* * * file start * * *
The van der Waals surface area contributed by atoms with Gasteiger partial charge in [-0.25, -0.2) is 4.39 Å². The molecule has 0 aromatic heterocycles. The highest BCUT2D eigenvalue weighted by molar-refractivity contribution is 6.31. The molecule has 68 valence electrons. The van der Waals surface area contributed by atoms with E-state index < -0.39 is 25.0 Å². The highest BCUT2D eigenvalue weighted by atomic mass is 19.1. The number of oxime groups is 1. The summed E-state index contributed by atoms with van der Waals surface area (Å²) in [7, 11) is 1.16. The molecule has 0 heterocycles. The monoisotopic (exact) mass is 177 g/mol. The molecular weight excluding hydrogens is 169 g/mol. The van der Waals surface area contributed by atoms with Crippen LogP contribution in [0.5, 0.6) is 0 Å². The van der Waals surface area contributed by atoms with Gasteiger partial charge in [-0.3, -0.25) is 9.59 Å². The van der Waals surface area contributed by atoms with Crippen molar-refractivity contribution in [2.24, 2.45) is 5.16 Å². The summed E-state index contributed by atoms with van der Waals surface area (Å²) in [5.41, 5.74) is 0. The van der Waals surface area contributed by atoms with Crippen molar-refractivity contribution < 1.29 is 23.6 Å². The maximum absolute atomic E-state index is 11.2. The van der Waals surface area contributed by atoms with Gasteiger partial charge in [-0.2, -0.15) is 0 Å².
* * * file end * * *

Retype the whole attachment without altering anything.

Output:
The van der Waals surface area contributed by atoms with Gasteiger partial charge in [-0.25, -0.2) is 4.39 Å². The molecule has 0 aromatic heterocycles. The highest BCUT2D eigenvalue weighted by molar-refractivity contribution is 6.31. The molecule has 68 valence electrons. The van der Waals surface area contributed by atoms with E-state index < -0.39 is 25.0 Å². The highest BCUT2D eigenvalue weighted by atomic mass is 19.1. The number of oxime groups is 1. The summed E-state index contributed by atoms with van der Waals surface area (Å²) in [7, 11) is 1.16. The molecule has 0 heterocycles. The monoisotopic (exact) mass is 177 g/mol. The molecular weight excluding hydrogens is 169 g/mol. The van der Waals surface area contributed by atoms with Crippen LogP contribution in [0.5, 0.6) is 0 Å². The van der Waals surface area contributed by atoms with Gasteiger partial charge in [-0.3, -0.25) is 9.59 Å². The van der Waals surface area contributed by atoms with Crippen molar-refractivity contribution in [2.24, 2.45) is 5.16 Å². The summed E-state index contributed by atoms with van der Waals surface area (Å²) in [5.41, 5.74) is 0. The van der Waals surface area contributed by atoms with Crippen molar-refractivity contribution < 1.29 is 23.6 Å². The maximum absolute atomic E-state index is 11.2. The van der Waals surface area contributed by atoms with Gasteiger partial charge in [-0.2, -0.15) is 0 Å².